Power outages lasting just a few seconds can impact a system’s operating functions and also cause a loss of important data. In the past, a UPS (uninterruptible power supply) might have been used as a power backup, but it is overkill for short duration outages and requires constant attention to its batteries. Now, there is Linear Technology’s LTC3350, a mixed-signal power controller IC that can charge and monitor a series stack of one to four supercapacitors and then provide a several seconds of power backup (depending on the total capacitance and the load). In a typical system configuration, the LTC3350 mates with another circuit in order to provide it with dc backup power if it experiences a short duration power outage. The LTC3350 is available in a low profile 38-lead 5mm × 7mm × 0.75mm QFN surface mount package. Fig. 1 is a simplified schematic of an LTC3350 application.


Functions performed by LTC3350’s bi-directional switching controller include:

1.   Charging one to four supercapacitors

2.   In case of an associated circuit’s power failure, delivering dc voltage stored in the supercapacitors to the circuit input

3.   Monitors system voltages, currents, and die temperature.

4.   Balancing and providing overvoltage protection for the supercapacitors

5.   Providing seamless power path control

6.   Employing its I2C interface for data monitoring and capacitor charge control

The PFI pin is a Power-Fail Comparator input whose threshold voltage is programmed by an external resistor divider (R1 and R2) via the PFI pin. If VIN is above the externally programmable PFI threshold voltage, the synchronous controller operates in step-down mode and charges a stack of supercapacitors that store the maximum charge voltage. If VIN goes below the PFI threshold (for example, zero volts) then the synchronous controller runs in reverse as a step-up converter to deliver the stored supercapacitor stack voltage that provides the backup power.

The LTC3350 features a bi-directional switching controller, input and output ideal diodes, supercapacitor shunts/balancers, a power-fail comparator, a 14-bit ADC and I2C/SMBus programmability and status reporting.

In the charge mode, charging proceeds at a constant current until the supercapacitors reach their maximum charge voltage determined by the CAPFB servo voltage and the resistor divider between VCAP and CAPFB. The maximum charge current is determined by the value of sense resistor, RSNSC, in series with the inductor. The charge current loop servos the voltage across the sense resistor to 32mV. When charging begins, an internal soft-start ramp increases the charge current from zero to full current in 2 ms.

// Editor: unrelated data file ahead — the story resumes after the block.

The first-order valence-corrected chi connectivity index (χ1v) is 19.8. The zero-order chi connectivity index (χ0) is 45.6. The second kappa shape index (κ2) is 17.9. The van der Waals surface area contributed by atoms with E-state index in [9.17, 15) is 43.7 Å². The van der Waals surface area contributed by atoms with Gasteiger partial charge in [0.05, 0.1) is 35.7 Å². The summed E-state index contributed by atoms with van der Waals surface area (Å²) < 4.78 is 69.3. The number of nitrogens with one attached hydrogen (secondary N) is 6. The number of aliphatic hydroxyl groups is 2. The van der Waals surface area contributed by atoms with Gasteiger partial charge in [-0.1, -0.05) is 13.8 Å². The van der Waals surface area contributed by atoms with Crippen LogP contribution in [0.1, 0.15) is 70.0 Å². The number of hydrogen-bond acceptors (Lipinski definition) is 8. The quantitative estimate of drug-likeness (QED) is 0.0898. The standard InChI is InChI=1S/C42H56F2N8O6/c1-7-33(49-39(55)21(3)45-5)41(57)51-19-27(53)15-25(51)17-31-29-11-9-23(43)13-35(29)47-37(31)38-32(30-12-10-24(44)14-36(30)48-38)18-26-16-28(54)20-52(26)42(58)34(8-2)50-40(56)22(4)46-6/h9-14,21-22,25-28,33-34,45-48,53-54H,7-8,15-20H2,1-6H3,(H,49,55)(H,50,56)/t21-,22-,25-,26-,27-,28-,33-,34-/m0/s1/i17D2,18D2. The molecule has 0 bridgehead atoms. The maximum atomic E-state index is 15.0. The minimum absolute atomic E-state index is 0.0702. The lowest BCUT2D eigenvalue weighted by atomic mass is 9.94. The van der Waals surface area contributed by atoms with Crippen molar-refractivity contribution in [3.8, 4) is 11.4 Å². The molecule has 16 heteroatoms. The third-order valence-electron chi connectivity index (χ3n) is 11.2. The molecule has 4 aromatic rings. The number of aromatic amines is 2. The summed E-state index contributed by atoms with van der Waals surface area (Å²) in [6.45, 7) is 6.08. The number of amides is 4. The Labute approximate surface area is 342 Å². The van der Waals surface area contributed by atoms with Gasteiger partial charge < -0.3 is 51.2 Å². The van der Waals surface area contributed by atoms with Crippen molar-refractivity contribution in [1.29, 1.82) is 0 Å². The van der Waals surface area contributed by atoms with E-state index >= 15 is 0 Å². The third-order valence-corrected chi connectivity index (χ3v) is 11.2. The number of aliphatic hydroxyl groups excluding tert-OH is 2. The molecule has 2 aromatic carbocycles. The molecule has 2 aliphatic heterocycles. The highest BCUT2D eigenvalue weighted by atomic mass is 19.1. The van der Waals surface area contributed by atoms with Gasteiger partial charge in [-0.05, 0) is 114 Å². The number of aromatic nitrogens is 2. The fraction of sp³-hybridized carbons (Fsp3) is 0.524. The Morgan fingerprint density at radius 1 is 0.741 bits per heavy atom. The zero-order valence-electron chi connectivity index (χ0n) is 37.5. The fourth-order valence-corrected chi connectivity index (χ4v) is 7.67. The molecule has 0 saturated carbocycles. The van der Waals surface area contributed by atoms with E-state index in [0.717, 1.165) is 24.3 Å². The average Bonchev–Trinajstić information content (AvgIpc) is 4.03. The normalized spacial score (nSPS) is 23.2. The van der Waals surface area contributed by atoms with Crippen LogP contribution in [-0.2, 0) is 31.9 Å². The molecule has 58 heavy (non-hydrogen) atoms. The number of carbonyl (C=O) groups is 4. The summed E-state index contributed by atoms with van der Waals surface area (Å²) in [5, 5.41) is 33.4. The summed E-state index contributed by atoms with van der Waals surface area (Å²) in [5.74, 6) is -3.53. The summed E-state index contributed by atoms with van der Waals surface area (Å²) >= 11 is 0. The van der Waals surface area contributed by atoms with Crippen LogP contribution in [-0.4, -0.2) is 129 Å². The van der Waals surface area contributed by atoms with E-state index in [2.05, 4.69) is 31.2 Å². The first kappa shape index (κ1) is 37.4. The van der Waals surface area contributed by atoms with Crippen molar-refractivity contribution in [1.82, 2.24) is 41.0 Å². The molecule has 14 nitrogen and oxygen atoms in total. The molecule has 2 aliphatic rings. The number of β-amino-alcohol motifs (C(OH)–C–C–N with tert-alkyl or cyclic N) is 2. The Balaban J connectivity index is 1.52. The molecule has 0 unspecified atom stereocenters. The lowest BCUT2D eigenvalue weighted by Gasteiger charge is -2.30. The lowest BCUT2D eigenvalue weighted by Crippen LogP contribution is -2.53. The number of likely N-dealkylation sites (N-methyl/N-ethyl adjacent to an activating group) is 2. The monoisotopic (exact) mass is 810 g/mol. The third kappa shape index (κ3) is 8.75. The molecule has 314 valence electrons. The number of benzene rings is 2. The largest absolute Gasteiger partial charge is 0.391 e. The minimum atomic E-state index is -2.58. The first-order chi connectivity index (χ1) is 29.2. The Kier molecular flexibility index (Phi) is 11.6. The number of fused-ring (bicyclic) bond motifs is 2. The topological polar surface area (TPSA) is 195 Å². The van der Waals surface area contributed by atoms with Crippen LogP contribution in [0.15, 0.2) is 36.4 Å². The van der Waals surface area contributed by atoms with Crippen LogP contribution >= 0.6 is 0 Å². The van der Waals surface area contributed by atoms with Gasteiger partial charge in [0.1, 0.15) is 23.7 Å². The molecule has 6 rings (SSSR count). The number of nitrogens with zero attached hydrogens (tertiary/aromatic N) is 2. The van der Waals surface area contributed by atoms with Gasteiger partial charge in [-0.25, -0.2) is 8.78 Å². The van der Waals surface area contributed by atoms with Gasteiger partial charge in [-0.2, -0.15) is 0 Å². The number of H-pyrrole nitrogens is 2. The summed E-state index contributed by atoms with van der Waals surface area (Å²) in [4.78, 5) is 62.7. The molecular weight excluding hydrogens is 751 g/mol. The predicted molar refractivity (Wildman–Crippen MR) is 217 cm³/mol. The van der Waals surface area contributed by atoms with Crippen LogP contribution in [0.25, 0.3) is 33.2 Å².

The LTC3350 provides constant power charging (for a fixed VIN) by limiting the input current drawn by the switching controller in step-down mode. The input current limit reduces charge current to limit the voltage across the input sense resistor, RSNSI, to 32 mV. If the combined system load plus supercapacitor charge current is large enough to cause the switching controller to reach the programmed input current limit, the input current limit loop will reduce the charge current by precisely the amount necessary to enable the external load to be satisfied.

IF input power is lost, the bidirectional switching controller acts as a step-up converter to provide power from the supercapacitors to VOUT, which becomes the backup power for the mating circuit. A resistor divider between VOUT and OUTFB sets VOUT regulation. The step-up mode can be used in conjunction with the output ideal diode. The VOUT regulation voltage can be set below the capacitor stack voltage. Upon removal of input power, power to VOUT will be provided from the supercapacitor stack via the output ideal diode. VCAP and VOUT will fall as the load current discharges the supercapacitor stack.

Two ideal diode controllers drive external N-channel MOSFETs (Q3 and Q4). The ideal diodes consist of a precision amplifier that drives the gates of N-channel MOSFETs whenever the voltage at VOUT is approximately 15 mV below the voltage at VIN or VCAP. Within the amplifier’s linear range, the small-signal resistance of the ideal diode will be quite low, keeping the forward drop near 15 mV. At higher current levels, the MOSFETs will be in full conduction.

The input ideal diode prevents the supercapacitors from back driving VIN during backup mode. A Fast-Off comparator shuts off the N-channel MOSFET if VIN falls 30 mV below VOUT. The PFI comparator also shuts off the MOSFET is there is a power failure.

The output ideal diode provides a path for the supercapacitors to power VOUT when VIN is unavailable. In addition to a Fast-Off comparator, the output ideal diode also has a Fast-On comparator that turns on the external MOSFET when VOUT drops 45 mV below VCAP.